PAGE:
You'll need a 2mm metric Allen wrench for all the bolts on the KS7.
The rear of the forend needs to be spread slightly to allow removing the bolt carrier.

I began with the buttstock and shell lifter assembly.
Use the 2mm Allen wrench to unscrew and remove the bolts in the stock.
One bolt is longer then the others so note which hole it goes back in.
Don't loose the tiny lock nuts, some will fall out and some won't.

Separate the two halves of the stock assembly and lift out the shell carrier, Part 352.
While it's apart, now is the time to use the fingernail emery board to lightly break the sharp mold marks on the plastic parts.

The shell lifter is a key part to smooth and this goes a long way to a smoother operating gun.
The key areas are the curved section on the bottom-rear. That curved area is where the bolt carrier contacts the lifter and operates it.
The idea is to lightly smooth the curved area and lightly break the sharp edges on the sides so the bolt carrier can slide smoothly over the surface.
Lightly smooth these areas and bevel the sharp edges.
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Lightly smooth and bevel the sharp edges of the tines on the front.
These areas are where the shell slides during the feed and ejection process.
DO NOT TOUCH the two notches on the underside of the lifter.
Those are the actual ejectors and any changes may cause ejection problems.

After the lifter is smoothed, apply a light coat of grease to the curved areas on the bottom-rear and the two pins in the sides of the plastic stock, then reassemble the buttstock assembly.
Grease will not evaporate, dry out, run off, or leave the lifter contact surfaces dry of lubricant.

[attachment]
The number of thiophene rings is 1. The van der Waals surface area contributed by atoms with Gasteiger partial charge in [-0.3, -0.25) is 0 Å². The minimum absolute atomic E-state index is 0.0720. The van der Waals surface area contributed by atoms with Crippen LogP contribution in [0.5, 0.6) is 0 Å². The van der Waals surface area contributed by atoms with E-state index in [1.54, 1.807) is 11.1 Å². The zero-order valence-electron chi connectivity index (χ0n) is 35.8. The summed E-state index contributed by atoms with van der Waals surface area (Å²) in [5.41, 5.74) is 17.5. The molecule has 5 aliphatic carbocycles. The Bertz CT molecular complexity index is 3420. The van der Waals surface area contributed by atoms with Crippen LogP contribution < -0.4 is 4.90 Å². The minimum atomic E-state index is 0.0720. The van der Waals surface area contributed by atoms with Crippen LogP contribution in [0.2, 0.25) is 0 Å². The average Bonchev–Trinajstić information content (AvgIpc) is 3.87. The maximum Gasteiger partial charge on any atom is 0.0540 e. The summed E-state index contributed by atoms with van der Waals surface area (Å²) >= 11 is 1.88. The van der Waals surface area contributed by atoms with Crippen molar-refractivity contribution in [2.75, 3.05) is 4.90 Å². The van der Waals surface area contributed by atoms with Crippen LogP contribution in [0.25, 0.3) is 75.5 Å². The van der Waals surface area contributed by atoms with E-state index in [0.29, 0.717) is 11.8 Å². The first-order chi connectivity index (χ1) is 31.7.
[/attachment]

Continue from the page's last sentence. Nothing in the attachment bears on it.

Next look at the bolt assembly.
On my KS7 I found nothing that really needed attention, it was much smoother then my KSG.
Areas to inspect for possible roughness are the operating surfaces on the locking block Part 174.
Unless these are very rough, just apply a light coat of grease to these surfaces.
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Inspect the top-rear of the locking lug.
Often in shotguns that edge can wear and develop a burr that can cause rough operation.
If a burr is forming, JUST LIGHTLY break the sharpness. DO NOT remove any metal.
Apply a dab of grease to the rear and top of the lug.
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I saw nothing on the extractor, firing pin, or the bolt body that needed any attention.
I would recommend cleaning off the factory storage and shipping lube and applying your favorite lubricant.
Apply a little grease to the bottom of the bolt where it slides on the bolt carrier.

The next step is to bevel the lifter operating and hammer operating surfaces of the bolt carrier.
These are the surfaces that contact the shell lifter to operate it and push the hammer back. Beveling these
surfaces will give a good reward in smoother operation of the gun.
Lightly round and smooth these areas.
Apply a dab of grease to all three areas.
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The lower-rear surface of the rear slot in the carrier is what causes the "bump" as the carrier slides over the hammer when the forend is moving forward.
Lightly beveling it reduces that bumping, hesitant feel.

On the front of the carrier is the "box" that operates the two shell stops,
Lightly break the right-top-rear inside of the box.
Just lightly bevel and smooth the right-top-rear inside area.
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I don't recommend disassembling the shell stop assembly. It's surprisingly difficult to work with.
I did so just to see how smooth it was and if it could be improved by any work.... It couldn't.